Medicare is the United States’ health insurance program for those over age 65. Medicare has four parts, but you might not need them all.
  4. Economics

    Understanding Donald Trump's Stance on China

    Find out why China bothers Donald Trump so much, and why the 2016 Republican presidential candidate argues for a return to protectionist trade policies.
  5. Economics

    Will Putin Ever Leave Office?

    Find out when, or if, Russian President Vladimir Putin will ever relinquish control over the Russian government, and whether it matters.
  6. Markets

    Will Paris Attacks Undo the European Union Dream?

    Last Friday's attacks in Paris are transforming the migrant crisis into an EU security threat, which could undermine the European Union dream.
  7. Budgeting

    How Much Will it Cost to Become President In 2016?

    The 2016 race to the White House will largely be determined by who can spend the most money. Here is a look at how much it will cost to win the presidency.
  8. Economics

    Current Probability of Donald Trump as President

    Predict the current odds of a Donald Trump presidency, and understand the factors that have kept him on top and the looming challenges he faces.
  9. Professionals

    The Highest Paying Government Jobs

    Learn how professionals can work for the government and still make high salaries; identify the specific professions that pay the most in government work.
  10. Investing

    Would an Infrastructure Bank Help America's Faltering Roads and Bridges

    Politicians are now calling for a National Infrastructure Bank to create jobs. But would a bank provide adequate funding to fix our roads and bridges?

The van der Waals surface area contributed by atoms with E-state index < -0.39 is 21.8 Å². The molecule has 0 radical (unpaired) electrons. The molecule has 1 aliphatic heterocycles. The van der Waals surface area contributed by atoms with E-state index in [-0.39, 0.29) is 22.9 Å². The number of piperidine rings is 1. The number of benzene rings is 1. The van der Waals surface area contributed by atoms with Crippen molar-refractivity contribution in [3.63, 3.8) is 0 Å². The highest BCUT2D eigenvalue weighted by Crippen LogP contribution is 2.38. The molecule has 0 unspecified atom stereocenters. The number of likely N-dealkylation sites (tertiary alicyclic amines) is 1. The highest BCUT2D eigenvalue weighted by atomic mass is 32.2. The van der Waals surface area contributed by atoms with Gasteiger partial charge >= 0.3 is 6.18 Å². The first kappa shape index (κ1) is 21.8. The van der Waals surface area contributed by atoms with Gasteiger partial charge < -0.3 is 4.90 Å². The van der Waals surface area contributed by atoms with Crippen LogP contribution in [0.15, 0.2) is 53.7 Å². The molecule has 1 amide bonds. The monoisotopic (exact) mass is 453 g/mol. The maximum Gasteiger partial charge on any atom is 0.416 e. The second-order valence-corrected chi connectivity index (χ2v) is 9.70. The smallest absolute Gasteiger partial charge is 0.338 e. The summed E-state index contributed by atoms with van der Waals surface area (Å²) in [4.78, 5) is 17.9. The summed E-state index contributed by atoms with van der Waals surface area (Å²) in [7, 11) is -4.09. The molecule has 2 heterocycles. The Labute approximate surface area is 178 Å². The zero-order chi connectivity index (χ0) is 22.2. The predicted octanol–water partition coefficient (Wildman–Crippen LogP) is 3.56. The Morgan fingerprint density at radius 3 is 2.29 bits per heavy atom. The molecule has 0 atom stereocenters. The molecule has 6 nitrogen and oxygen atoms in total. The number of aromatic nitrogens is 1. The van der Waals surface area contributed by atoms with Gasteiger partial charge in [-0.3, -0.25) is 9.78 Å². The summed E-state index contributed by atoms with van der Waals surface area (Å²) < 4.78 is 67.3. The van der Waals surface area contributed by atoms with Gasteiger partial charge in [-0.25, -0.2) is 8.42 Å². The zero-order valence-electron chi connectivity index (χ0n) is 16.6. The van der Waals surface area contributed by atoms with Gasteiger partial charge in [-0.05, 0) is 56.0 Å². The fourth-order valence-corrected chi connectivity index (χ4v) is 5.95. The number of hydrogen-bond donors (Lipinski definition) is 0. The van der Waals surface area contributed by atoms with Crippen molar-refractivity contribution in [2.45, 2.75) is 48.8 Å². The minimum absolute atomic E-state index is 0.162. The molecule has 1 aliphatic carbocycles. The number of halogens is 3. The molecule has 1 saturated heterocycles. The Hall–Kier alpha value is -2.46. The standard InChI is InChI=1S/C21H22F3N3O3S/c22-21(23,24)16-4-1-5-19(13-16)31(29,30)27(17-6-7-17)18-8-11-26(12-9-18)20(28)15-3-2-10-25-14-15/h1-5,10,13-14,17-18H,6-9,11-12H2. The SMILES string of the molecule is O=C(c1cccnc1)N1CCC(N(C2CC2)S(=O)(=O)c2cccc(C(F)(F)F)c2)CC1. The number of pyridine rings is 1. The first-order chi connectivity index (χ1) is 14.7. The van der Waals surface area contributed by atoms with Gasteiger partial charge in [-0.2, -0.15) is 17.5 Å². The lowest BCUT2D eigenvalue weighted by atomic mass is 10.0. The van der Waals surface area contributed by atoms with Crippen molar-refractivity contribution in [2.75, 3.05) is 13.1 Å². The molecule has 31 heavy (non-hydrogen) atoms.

1. What is the Social Security administration responsible for?

    The main responsibility of the U.S. Social Security Administration, or SSA, is overseeing the country's Social Security program. ... Read Full Answer >>
  2. Where are the Social Security administration headquarters?

    The U.S. Social Security Administration, or SSA, is headquartered in Woodlawn, Maryland, a suburb just outside of Baltimore. ... Read Full Answer >>
  3. Is the Social Security administration a government corporation?

    The U.S. Social Security Administration (SSA) is a government agency, not a government corporation. President Franklin Roosevelt ... Read Full Answer >>
  4. How does the role of Medicare/Medicaid affect the drugs sector in the U.S.?

    Medicare and Medicaid have enormous influence on the pharmaceutical, or drugs, sector in the United States. For instance, ... Read Full Answer >>
  5. What are the ethical arguments against government subsidies to companies like Tesla?

    The ethical argument behind government subsidies is that they should be put into place to help industries that will, in turn, ... Read Full Answer >>
  6. What do I do if I think an accountant is in violation of the Generally Accepted Accounting ...

    The Financial Accounting Standards Board (FASB) promulgates generally accepted accounting principles (GAAP) in the United ... Read Full Answer >>

You May Also Like

Hot Definitions
  1. Black Friday

    1. A day of stock market catastrophe. Originally, September 24, 1869, was deemed Black Friday. The crash was sparked by gold ...
  2. Turkey

    Slang for an investment that yields disappointing results or turns out worse than expected. Failed business deals, securities ...
  3. Barefoot Pilgrim

    A slang term for an unsophisticated investor who loses all of his or her wealth by trading equities in the stock market. ...
  4. Quick Ratio

    The quick ratio is an indicator of a company’s short-term liquidity. The quick ratio measures a company’s ability to meet ...
  5. Black Tuesday

    October 29, 1929, when the DJIA fell 12% - one of the largest one-day drops in stock market history. More than 16 million ...
  6. Black Monday

    October 19, 1987, when the Dow Jones Industrial Average (DJIA) lost almost 22% in a single day. That event marked the beginning ...
Trading Center